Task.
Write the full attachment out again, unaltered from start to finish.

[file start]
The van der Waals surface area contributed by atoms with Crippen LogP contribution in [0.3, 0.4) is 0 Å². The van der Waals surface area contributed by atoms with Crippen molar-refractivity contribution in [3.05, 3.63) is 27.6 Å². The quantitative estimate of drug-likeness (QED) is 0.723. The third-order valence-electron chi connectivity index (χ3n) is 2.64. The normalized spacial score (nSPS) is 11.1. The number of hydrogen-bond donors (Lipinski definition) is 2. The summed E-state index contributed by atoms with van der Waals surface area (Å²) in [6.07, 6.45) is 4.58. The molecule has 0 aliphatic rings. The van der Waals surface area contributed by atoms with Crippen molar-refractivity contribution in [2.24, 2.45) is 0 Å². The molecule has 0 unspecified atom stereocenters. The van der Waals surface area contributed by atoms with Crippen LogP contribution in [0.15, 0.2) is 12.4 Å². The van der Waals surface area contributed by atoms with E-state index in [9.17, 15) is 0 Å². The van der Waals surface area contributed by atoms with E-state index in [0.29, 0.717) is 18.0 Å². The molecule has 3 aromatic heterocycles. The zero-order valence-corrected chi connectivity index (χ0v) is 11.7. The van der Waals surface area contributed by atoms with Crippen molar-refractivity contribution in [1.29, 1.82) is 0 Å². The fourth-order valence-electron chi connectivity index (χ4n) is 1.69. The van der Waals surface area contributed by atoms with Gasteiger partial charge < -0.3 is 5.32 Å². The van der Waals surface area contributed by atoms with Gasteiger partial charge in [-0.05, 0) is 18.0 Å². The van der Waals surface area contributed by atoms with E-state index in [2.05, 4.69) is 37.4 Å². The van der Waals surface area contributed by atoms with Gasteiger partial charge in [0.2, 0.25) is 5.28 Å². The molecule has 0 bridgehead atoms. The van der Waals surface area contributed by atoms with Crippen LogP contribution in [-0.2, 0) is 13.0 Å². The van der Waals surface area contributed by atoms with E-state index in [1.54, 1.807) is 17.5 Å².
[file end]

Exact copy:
The van der Waals surface area contributed by atoms with Crippen LogP contribution in [0.3, 0.4) is 0 Å². The van der Waals surface area contributed by atoms with Crippen molar-refractivity contribution in [3.05, 3.63) is 27.6 Å². The quantitative estimate of drug-likeness (QED) is 0.723. The third-order valence-electron chi connectivity index (χ3n) is 2.64. The normalized spacial score (nSPS) is 11.1. The number of hydrogen-bond donors (Lipinski definition) is 2. The summed E-state index contributed by atoms with van der Waals surface area (Å²) in [6.07, 6.45) is 4.58. The molecule has 0 aliphatic rings. The van der Waals surface area contributed by atoms with Crippen molar-refractivity contribution in [2.24, 2.45) is 0 Å². The molecule has 0 unspecified atom stereocenters. The van der Waals surface area contributed by atoms with Crippen LogP contribution in [0.15, 0.2) is 12.4 Å². The van der Waals surface area contributed by atoms with E-state index in [9.17, 15) is 0 Å². The van der Waals surface area contributed by atoms with E-state index in [0.29, 0.717) is 18.0 Å². The molecule has 3 aromatic heterocycles. The zero-order valence-corrected chi connectivity index (χ0v) is 11.7. The van der Waals surface area contributed by atoms with Crippen molar-refractivity contribution in [1.29, 1.82) is 0 Å². The fourth-order valence-electron chi connectivity index (χ4n) is 1.69. The van der Waals surface area contributed by atoms with Gasteiger partial charge < -0.3 is 5.32 Å². The van der Waals surface area contributed by atoms with Gasteiger partial charge in [-0.05, 0) is 18.0 Å². The van der Waals surface area contributed by atoms with E-state index in [2.05, 4.69) is 37.4 Å². The van der Waals surface area contributed by atoms with Gasteiger partial charge in [0.2, 0.25) is 5.28 Å². The molecule has 0 bridgehead atoms. The van der Waals surface area contributed by atoms with Crippen LogP contribution in [-0.2, 0) is 13.0 Å². The van der Waals surface area contributed by atoms with E-state index in [1.54, 1.807) is 17.5 Å².